– Greg Dean
    Oct 17, 2008 at 11:53
  • 18
    It works if the type he passes is int?. It will return NULL, just like he wants. If he passes int as the type, it will return 0 since an int can't be NULL. Besides the fact that I tried it and it works perfectly. Oct 23, 2008 at 0:20
  • 2
    This is the most correct and flexible answer. However, return default is sufficient (you don't need the (T), the compiler will infer it from the signature return type).
    – McGuireV10
    Jan 19, 2018 at 12:58
7

Disclaimer: This answer works, but is intended for educational purposes only. :) James Jones' solution is probably the best here and certainly the one I'd go with.

C# 4.0's dynamic keyword makes this even easier, if less safe:

public static dynamic GetNullableValue(this IDataRecord record, string columnName)
{
  var val = reader[columnName];

  return (val == DBNull.Value ? null : val);
}

Now you don't need the explicit type hinting on the RHS:

int? value = myDataReader.GetNullableValue("MyColumnName");

In fact, you don't need it anywhere!

var value = myDataReader.GetNullableValue("MyColumnName");

value will now be an int, or a string, or whatever type was returned from the DB.

The only problem is that this does not prevent you from using non-nullable types on the LHS, in which case you'll get a rather nasty runtime exception like:

Microsoft.CSharp.RuntimeBinder.RuntimeBinderException: Cannot convert null to 'int' because it is a non-nullable value type

As with all code that uses dynamic: caveat coder.

1
  • 2
    I'd avoid dynamic types in this case as they are not necessary. Dynamic types have a significant performance overhead.
    – Dave Black
    Mar 4 at 21:19
6

I think you want to handle Reference types and struct types. I use it to convert XML Element strings to a more typed type. You can remove the nullAlternative with reflection. The formatprovider is to handle the culture dependent '.' or ',' separator in e.g. decimals or ints and doubles. This may work:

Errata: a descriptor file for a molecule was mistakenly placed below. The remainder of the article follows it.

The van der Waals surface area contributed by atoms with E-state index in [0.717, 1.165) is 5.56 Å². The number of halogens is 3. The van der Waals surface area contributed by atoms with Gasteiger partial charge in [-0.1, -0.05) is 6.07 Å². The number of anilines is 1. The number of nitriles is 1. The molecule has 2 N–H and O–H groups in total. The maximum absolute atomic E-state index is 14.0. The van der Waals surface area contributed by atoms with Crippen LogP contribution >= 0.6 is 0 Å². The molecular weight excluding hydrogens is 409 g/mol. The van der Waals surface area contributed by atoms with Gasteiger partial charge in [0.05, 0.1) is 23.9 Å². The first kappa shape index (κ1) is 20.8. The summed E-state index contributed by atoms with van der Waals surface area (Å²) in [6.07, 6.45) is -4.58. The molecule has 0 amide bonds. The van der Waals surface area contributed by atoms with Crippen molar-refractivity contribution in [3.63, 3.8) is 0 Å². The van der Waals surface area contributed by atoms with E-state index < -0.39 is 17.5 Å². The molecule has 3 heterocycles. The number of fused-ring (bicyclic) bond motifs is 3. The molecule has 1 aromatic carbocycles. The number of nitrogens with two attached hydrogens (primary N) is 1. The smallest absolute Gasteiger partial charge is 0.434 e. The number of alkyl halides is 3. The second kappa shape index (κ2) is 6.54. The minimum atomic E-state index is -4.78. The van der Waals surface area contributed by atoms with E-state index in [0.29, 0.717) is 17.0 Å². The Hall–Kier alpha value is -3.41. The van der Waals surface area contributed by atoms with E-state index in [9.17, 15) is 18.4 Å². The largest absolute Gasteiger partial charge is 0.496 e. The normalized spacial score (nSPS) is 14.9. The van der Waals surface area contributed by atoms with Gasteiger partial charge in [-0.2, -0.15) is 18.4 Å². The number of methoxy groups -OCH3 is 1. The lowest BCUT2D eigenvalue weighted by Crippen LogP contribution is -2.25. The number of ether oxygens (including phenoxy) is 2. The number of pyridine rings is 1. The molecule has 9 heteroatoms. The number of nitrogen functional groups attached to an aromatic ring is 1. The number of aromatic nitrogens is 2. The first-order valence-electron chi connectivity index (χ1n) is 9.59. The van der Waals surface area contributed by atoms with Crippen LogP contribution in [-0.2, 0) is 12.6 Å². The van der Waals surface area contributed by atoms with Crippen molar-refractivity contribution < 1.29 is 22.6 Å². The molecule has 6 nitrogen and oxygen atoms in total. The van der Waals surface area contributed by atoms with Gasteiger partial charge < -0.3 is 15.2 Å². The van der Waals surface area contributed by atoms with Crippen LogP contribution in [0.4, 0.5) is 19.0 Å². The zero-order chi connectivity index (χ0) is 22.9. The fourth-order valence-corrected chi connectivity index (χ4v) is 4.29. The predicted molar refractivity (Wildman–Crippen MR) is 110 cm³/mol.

public T GetValueOrNull<T>(string strElementNameToSearchFor, IFormatProvider provider = null ) 
    {
        IFormatProvider theProvider = provider == null ? Provider : provider;
        XElement elm = GetUniqueXElement(strElementNameToSearchFor);

        if (elm == null)
        {
            object o =  Activator.CreateInstance(typeof(T));
            return (T)o; 
        }
        else
        {
            try
            {
                Type type = typeof(T);
                if (type.IsGenericType &&
                type.GetGenericTypeDefinition() == typeof(Nullable<>).GetGenericTypeDefinition())
                {
                    type = Nullable.GetUnderlyingType(type);
                }
                return (T)Convert.ChangeType(elm.Value, type, theProvider); 
            }
            catch (Exception)
            {
                object o = Activator.CreateInstance(typeof(T));
                return (T)o; 
            }
        }
    }

You can use it like this:

iRes = helper.GetValueOrNull<int?>("top_overrun_length");
Assert.AreEqual(100, iRes);



decimal? dRes = helper.GetValueOrNull<decimal?>("top_overrun_bend_degrees");
Assert.AreEqual(new Decimal(10.1), dRes);

String strRes = helper.GetValueOrNull<String>("top_overrun_bend_degrees");
Assert.AreEqual("10.1", strRes);
5

Multiple generic constraints can't be combined in an OR fashion (less restrictive), only in an AND fashion (more restrictive). Meaning that one method can't handle both scenarios. The generic constraints also cannot be used to make a unique signature for the method, so you'd have to use 2 separate method names.

However, you can use the generic constraints to make sure that the methods are used correctly.

In my case, I specifically wanted null to be returned, and never the default value of any possible value types. GetValueOrDefault = bad. GetValueOrNull = good.

I used the words "Null" and "Nullable" to distinguish between reference types and value types. And here is an example of a couple extension methods I wrote that compliments the FirstOrDefault method in System.Linq.Enumerable class.